Most immediately for our Senate hopefuls is organizing for the mid-March preprimary convention. Only Marty and Tom are expected to be able to get at least 20% of the delegate votes necessary to win a spot on the June primary ballot. Taos publisher Leland Lehrman, who announces his candidacy today on an impeach Bush platform, is also running. However, unless the Legislature reinstates the provision allowing a candidate to collect petition signatures to get on the ballot if denied a spot at the convention, Leland's chances of making the ballot are slim to none, and slim may have just left town.

If Udall scores a 60% plus victory over Chavez at the preprimary, it will be a momentum sapper for the three term ABQ mayor. Also, will prominent national Dems come forward for Udall in a contested primary? Such endorsements could be another Chavez problem.

Udall is going to be tough to trump on message. He went all liberal all-the-time at yesterday's announcement, just what the base wants to hear. It was out of Iraq, no to the Patriot Act and yes to environmental protection, a cause the Udall's have been associated with for decades. Chavez's "strong leader" argument may be more effective for a general election campaign than an issue oriented Democratic primary. How is he a different Democrat than Udall, not a different leader, may be the question he will have to answer. After Udall announced, Chavez, who has been beating his foe up like a rented mule, was a bit softer. "We can't change Washington with more Washington politicians." He said.


There is no reason now for the congressman to look to position himself in the center and for the general election, but attacks on Udall over layoffs at Los Alamos Labs from Pearce and the state GOP on his announcement day gave us a peek at the fall campaign. Tearing down Udall will be a full-time job for the GOP nominee as Udall's negatives are low and his style is eerily similar to other notable winners in New Mexico's post-WWII history. His low-key affability brings to mind Senator Bingaman, former ABQ Mayor Harry Kinney, GOP Congressman Manuel Lujan and others of a laconic bent who didn't shout about themselves, but steadily went about their business.

Another danger for the R's was signaled when Udall laid claim to being able to reach across the aisle and work with the opposite party, often a political platitude, but in Udall's case believable because of his track record. That message is also deep in our state's political DNA. Ticket splitting is a time honored tradition here. With an electorate dead tired of the gridlock gripping the national capital, a personality that tilts toward consensus building could be a powerful plus for Tom Udall whose career aspirations were met in the House of Representatives, but whose final political destiny is being shaped by the turbulent times in which he lives.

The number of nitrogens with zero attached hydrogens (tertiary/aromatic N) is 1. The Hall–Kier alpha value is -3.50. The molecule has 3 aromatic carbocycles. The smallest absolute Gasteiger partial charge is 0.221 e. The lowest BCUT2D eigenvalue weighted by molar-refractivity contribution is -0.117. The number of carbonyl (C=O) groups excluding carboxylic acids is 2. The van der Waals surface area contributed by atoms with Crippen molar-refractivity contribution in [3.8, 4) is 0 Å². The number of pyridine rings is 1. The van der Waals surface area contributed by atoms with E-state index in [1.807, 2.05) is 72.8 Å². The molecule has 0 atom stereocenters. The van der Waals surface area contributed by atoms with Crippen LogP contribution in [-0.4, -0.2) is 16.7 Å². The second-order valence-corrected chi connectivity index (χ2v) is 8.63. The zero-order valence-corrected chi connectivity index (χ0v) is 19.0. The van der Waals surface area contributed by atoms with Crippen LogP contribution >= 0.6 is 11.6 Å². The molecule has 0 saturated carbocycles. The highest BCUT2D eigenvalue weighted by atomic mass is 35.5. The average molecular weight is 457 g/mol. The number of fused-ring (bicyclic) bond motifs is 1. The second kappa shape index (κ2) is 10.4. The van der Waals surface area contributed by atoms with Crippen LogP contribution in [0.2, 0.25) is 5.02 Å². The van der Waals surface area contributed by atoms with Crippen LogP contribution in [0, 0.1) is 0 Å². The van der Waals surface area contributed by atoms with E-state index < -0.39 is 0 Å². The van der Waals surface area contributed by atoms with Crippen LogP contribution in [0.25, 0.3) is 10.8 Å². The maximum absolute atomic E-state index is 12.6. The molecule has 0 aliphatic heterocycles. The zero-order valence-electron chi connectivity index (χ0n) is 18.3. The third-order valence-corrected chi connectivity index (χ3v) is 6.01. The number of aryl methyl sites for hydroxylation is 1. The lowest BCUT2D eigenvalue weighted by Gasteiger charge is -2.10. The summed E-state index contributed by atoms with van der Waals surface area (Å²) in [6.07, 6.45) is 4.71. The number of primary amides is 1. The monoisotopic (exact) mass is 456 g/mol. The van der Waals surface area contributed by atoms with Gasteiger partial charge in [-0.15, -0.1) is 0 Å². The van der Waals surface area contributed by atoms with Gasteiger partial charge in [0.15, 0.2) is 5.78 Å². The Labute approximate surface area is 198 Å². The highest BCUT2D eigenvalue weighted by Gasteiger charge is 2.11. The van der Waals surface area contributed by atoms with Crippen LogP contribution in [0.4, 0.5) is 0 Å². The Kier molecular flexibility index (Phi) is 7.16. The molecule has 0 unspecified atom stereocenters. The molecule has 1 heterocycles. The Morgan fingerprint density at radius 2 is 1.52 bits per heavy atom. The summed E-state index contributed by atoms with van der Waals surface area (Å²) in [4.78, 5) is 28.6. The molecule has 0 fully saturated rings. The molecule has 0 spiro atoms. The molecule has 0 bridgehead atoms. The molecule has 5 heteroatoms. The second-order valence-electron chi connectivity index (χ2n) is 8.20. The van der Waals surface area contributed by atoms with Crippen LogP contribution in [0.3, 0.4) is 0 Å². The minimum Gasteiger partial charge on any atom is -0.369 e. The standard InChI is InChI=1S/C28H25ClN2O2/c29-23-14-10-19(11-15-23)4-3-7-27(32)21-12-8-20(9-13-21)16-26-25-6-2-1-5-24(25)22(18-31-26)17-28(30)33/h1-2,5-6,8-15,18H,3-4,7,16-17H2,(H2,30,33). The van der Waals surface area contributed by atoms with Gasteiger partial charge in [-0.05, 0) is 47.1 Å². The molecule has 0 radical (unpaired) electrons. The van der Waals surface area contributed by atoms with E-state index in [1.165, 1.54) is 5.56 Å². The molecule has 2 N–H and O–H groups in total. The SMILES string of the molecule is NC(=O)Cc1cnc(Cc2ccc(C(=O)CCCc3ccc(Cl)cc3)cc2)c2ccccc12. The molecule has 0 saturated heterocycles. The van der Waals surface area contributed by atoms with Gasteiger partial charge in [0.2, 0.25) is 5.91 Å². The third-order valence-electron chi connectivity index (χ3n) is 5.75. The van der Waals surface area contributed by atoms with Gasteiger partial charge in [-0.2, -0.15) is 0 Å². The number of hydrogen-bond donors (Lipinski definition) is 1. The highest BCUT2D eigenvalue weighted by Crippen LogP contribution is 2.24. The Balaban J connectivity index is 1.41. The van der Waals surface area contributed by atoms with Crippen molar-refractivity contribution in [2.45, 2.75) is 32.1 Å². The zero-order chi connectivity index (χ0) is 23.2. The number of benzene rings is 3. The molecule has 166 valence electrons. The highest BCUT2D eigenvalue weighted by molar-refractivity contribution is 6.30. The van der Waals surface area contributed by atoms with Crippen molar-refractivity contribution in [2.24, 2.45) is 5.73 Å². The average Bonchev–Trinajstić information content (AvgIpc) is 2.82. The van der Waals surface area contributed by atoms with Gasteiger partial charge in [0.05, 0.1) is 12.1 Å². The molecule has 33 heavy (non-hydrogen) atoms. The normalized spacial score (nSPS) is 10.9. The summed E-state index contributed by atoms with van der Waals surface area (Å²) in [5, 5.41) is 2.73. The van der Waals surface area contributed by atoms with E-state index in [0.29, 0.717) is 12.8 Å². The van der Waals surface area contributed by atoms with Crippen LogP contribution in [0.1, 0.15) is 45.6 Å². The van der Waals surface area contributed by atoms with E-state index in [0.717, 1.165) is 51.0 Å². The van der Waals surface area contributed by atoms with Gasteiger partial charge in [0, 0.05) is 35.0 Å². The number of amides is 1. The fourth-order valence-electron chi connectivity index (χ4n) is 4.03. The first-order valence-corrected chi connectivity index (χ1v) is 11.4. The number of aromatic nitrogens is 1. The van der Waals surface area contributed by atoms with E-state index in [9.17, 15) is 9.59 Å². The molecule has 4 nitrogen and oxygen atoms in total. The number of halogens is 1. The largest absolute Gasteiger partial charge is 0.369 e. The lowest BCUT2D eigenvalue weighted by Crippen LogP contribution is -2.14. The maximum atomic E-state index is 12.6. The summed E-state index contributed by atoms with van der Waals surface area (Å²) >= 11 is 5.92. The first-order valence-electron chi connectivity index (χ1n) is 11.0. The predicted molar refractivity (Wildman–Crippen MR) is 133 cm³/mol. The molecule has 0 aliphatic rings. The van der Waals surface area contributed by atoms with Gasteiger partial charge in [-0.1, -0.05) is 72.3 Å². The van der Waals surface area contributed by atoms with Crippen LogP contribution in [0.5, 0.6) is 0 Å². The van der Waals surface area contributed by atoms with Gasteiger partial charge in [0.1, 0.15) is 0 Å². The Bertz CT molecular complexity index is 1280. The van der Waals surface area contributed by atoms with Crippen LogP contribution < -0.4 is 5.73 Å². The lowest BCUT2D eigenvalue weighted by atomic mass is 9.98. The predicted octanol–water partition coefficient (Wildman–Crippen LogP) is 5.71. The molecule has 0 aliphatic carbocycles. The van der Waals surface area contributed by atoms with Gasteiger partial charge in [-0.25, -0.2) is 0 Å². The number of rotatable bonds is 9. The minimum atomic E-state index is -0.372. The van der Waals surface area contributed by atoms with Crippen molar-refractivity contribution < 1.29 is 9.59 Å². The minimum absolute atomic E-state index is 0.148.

ABQ State Senator Dede Feldman was all smiles at the Udall event. Also seen glad-handing was Dem State Rep. Al Park. Sitting prominently behind Udall was Park's law partner and ABQ City Councilor Michael Cadigan who has frequently clashed with Mayor Chavez. Both Park and Cadigan are possible 2009 ABQ Mayoral candidates. And how about "Mayor" Richard Romero. Well, he would like to be ABQ's next His Honor. The former ABQ State Senator clapped heartily as Udall announced. There was a real live Mayor on hand, or at least a former one. Bob Rosebrough, the attorney who was Gallup Mayor, was among those joining Udall on stage.

Conroy Chino, former NM labor department chief and Acoma Pueblo heavy was seen cheering, as was at least one staffer for Light Guv Diane Denish. Terry Brunner of Senator Bingaman's staff was there as was Bernalilo County Commissioner and possible '09 mayoral hopeful Alan Armijo.

Santa Fe New Mexican political reporter Steve Terrell drove down, even though these announcements no longer feature free food, free booze or women who like to "have coffee" afterwards. But you have your memories, Steve...


Udall won eight minutes of live coverage on the KOB-TV noon news. The station also streamed the entire speech on its Web site. Early evening news broadcasts on the three network affiliates gave the announcement heavy coverage on what was a pretty slow news day. The advance work appeared to be done right, with the room not too big for the crowd on hand and the TV shots of Udall conveying a sense of excitement, if not gravitas. Mainly, the announcement did not lay any eggs which is the main goal when you are protecting a lead.


Pictured here is ABQ GOP State Senator Joe Carraro who a couple of hours after Udall announced for the Senate, made official his run for the GOP nomination for the ABQ Congressional seat. He will face Bernalillo County Sheriff Darren White. Joe became famous for his ABQ pizza place. The pie he is eyeing here seems to meet with his approval. Both Carraro and White are natives of the New York City area which ought to be entertaining, if Joe can get Darren to come out and play.

Mark Bralley snapped today's photos. I'm Joe Monahan, coming to you from Albuquerque, NM.